From the AGA Journals

Distal fecal washes reveal inflammation across ileac-colonic axis

Distal fecal wash host transcriptomics identifies inflammation throughout the colon and terminal ileum. For assessing disease severity in inflammatory bowel disease, distribution and phenotype, endoscopy has been the standard. In line, calprotectin as fecal inflammation marker has been serving as a monitoring tool. But considering recent suggestions of molecular phenotypes, these diagnostic measures may need to advance in clinical practice.

Dr. Britta Siegmund, Charité Universitätsmedizin Berlin

Dr. Britta Siegmund

In the work by Dan et al., local fecal washes as well as biopsy transcriptomics from the ileum and proximal and distal colon could be associated with clinical, endoscopic, and histologic inflammation, and of notice, fecal wash transcriptomics revealed a superior correlation to local histology in comparison to biopsy transcriptomics. However, the most intriguing finding of the presented study is that distal fecal wash transcriptomics could not only reflect local inflammation, but equally provided information on identifying inflammation in the ileum as well as proximal colon even in the absence of distal inflammation. This can possibly be explained by luminally shed immune cells at the site of inflammation that as a consequence also explains that the transcriptomic pattern of the fecal washes allowed for clustering in the suggested modules of the Powrie group.

Thus, this strategy of distal fecal wash transcriptomics requires prospective validation in larger cohorts, but clearly underlines the potential of a strong diagnostic tool combining the luminal nature of inflammatory bowel disease and modern molecular techniques.

Britta Siegmund, MD, is the medical director for the division of gastroenterology, infectiology and rheumatology at Charité Universitätsmedizin Berlin. She has served as a consultant for Abbvie, Arena, BMS, Boehringer, Celgene, Endpoint Health, Falk, Galapagos, Gilead, Janssen, Lilly, Pfizer, PredictImmune, Prometheus, and Takeda, and received speaker’s fees from Abbvie, CED Service GmbH, Falk, Ferring, Galapagos, Janssen, Lilly, Novartis, Pfizer, and Takeda.



Fecal washes of the distal colon combined with single-cell RNA sequencing can provide extensive, accurate information about the severity and location of inflammation, not only in the distal colon itself, but the proximal colon and terminal ileum.

The noninvasive distal washes also reveal information on gene expression that can predict response to therapies in inflammatory bowel disease.

The findings, from the research group of Shalev Itzkovitz, MD, at the Weizmann Institute of Science in Rehovot, Israel, were published online in the journal Cellular and Molecular Gastroenterology and Hepatology.

Dr. Itzkovitz and his colleagues performed colonoscopies on 29 patients with ulcerative colitis (UC) and 30 with Crohn’s disease (CD) recruited from a single center, as well as 50 healthy controls. The researchers took biopsies and obtained fecal washes at different locations on the ileal-colonic axis. Results were analyzed using host transcriptomics, a method to determine which genes are being expressed in tissue samples.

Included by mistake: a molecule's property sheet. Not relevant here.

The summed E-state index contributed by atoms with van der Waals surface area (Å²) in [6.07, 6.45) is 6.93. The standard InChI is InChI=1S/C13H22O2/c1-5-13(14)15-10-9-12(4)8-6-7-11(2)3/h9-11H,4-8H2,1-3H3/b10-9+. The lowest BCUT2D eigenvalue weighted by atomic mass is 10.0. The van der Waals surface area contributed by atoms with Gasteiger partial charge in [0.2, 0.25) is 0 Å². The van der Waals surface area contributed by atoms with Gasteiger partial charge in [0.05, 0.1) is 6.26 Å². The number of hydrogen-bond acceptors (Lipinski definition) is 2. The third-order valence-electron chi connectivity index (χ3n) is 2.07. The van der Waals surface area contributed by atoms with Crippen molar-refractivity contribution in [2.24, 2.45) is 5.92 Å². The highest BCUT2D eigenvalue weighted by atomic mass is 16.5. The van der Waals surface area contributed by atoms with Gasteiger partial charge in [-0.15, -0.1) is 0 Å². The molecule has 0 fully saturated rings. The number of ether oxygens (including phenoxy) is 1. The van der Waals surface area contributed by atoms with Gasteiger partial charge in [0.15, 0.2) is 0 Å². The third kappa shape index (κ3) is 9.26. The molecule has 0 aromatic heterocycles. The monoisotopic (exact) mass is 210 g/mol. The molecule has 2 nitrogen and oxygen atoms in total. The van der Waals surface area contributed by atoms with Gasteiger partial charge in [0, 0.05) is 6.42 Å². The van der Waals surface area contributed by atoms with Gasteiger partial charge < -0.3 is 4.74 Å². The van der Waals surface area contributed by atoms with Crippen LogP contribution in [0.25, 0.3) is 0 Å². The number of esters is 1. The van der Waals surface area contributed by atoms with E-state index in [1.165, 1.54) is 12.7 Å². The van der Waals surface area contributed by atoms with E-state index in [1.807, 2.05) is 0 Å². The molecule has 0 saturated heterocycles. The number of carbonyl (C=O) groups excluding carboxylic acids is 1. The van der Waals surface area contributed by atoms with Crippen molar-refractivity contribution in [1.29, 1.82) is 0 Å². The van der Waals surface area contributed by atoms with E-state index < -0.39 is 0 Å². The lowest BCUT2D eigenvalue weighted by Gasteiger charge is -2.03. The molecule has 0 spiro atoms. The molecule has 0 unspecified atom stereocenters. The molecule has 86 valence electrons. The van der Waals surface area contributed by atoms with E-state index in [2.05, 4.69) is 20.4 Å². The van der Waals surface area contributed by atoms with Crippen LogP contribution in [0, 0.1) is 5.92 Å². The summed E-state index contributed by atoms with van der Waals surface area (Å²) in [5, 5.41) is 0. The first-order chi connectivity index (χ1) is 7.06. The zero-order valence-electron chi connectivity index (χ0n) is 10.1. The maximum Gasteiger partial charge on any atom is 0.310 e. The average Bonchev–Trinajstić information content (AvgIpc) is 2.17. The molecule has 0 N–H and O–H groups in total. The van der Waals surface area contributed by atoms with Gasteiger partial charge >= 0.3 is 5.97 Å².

While previous studies established the value of distal fecal washes in disease affecting the distal colon, Dr. Itzkovitz and colleagues found that the washes obtained from the distal colon contained accurate information “not only of distal colonic inflammation in UC patients, but also of CD inflammation, including when the inflammatory segments are ileal and no colonic involvement is observed.”

They also found that the distal fecal washes, including from CD patients with no distal involvement, showed gene expression of immune, stromal, and epithelial origin correlating with disease severity. The sequencing revealed “a strong transcriptomic signature of gene modules” seen in previous studies to be associated with response to biological therapies, the study authors wrote,

Remarkably, the transcriptomics from fecal washes were more sensitive and specific in revealing inflammation, compared with transcriptomics conducted on the tissue biopsies. “This higher statistical power may be a result of the fact that fecal washes capture cells that are shed throughout the gastrointestinal tract and therefore are not sensitive to the precise location from which a biopsy specimen is obtained,” the authors surmised.

Fecal wash host transcriptomics offer a noninvasive option, without the risks associated with colonoscopy, for selecting therapies in inflammatory bowel disease, the researchers wrote. “This is critical, given that current clinical remission rates with different biological agents are only approximately 30%-60%.”

Dr. Itzkovitz and colleagues’ study was supported by outside entities including the Wolfson Family Charitable Trust, the Edmond de Rothschild Foundations, the Fannie Sherr Fund, the Dr. Beth Rom-Rymer Stem Cell Research Fund, the Minerva Stiftung grant, the Weizmann-Sheba joint research program, the Israel Science Foundation, and the European Research Council, among others. Three coauthors disclosed financial relationships with drug manufacturers.

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